Longitudinal Effects on Presence Suspension of Disbelief or Distrust of Naive Belief(2007)

Blake, Edwin and Nunez, David and Labuschagne, Bertus (2007) Longitudinal Effects on Presence Suspension of Disbelief or Distrust of Naive Belief(2007), Proceedings of PRESENCE 2007 The 10th Annual International Workshop on Presence, 2007, Barcelona, Spain, 291-295.

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We propose two models of how a subject’s growing experience in a medium affects presence: The Spin model (based on Spinoza) which predicts that subjects begin as present and then learn to become non-present; and the SoD model (based on Coleridge) which predicts that subjects expend effort to suspend their disbelief during presence. In a longitudinal study, 47 subjects (divided randomly into an attention-focussing and attention-neutral group) were exposed to the same VE over three days, and measured with the ITC-SOPI after the first and final exposures, and then again after a 72 hour delay. The data show the attention-neutral subjects experienced a slight increase in spatial presence, while the attention-focussed subjects showed no change over time. After the delay, the attention-focussing group experiences an increase in spatial presence and the attention-neutral group remains unchanged. We argue that this is, within the limits of the study, evidence for the Spin model. We conclude by discussing the theoretical and measurement implications of the models and results.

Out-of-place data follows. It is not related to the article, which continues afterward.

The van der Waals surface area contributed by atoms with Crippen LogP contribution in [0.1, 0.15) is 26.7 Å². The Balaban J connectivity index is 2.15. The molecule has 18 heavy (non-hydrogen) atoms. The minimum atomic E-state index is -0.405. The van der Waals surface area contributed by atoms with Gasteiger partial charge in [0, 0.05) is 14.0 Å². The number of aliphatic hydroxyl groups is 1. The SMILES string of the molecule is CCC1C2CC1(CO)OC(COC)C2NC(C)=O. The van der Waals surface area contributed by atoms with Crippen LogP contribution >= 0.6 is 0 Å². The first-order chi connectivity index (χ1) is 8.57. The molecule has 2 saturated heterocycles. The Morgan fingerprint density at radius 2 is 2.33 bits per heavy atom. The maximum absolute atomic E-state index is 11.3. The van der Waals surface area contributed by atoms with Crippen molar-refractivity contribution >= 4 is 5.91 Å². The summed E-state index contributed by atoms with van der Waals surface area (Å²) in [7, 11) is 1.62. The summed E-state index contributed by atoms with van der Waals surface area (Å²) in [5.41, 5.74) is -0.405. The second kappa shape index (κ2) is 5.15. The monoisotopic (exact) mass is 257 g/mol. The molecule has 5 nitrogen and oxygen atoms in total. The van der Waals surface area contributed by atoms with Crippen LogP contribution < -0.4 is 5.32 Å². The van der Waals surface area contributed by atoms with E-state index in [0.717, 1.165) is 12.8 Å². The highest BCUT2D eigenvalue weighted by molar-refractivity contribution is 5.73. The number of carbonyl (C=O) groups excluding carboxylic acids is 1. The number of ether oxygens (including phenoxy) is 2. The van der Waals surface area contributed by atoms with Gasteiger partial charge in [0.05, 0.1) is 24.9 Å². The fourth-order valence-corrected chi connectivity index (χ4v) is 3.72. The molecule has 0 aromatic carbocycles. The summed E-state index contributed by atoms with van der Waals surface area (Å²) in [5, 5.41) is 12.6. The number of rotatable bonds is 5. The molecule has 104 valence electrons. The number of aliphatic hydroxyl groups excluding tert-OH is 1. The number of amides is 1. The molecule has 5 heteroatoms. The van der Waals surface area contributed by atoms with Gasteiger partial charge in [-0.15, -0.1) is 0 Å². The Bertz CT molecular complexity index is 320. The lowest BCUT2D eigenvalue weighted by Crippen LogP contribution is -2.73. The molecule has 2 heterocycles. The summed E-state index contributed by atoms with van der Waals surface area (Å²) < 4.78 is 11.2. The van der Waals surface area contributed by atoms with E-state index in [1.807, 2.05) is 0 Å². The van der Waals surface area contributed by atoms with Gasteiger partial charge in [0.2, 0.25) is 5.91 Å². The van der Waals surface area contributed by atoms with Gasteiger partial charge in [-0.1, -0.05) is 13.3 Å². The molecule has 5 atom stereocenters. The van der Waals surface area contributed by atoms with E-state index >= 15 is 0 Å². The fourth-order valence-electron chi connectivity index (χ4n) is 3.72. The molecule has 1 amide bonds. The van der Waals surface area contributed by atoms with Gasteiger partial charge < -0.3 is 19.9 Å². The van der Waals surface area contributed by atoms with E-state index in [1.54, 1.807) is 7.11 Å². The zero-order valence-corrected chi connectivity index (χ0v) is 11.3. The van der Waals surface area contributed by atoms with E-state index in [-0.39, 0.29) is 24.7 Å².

Item Type: Conference paper
Uncontrolled Keywords: Presence, Content, Cognition, Memory, Theory
Subjects: Human-centered computing
Date Deposited: 29 Nov 2007
Last Modified: 10 Oct 2019 15:34
URI: http://pubs.cs.uct.ac.za/id/eprint/436

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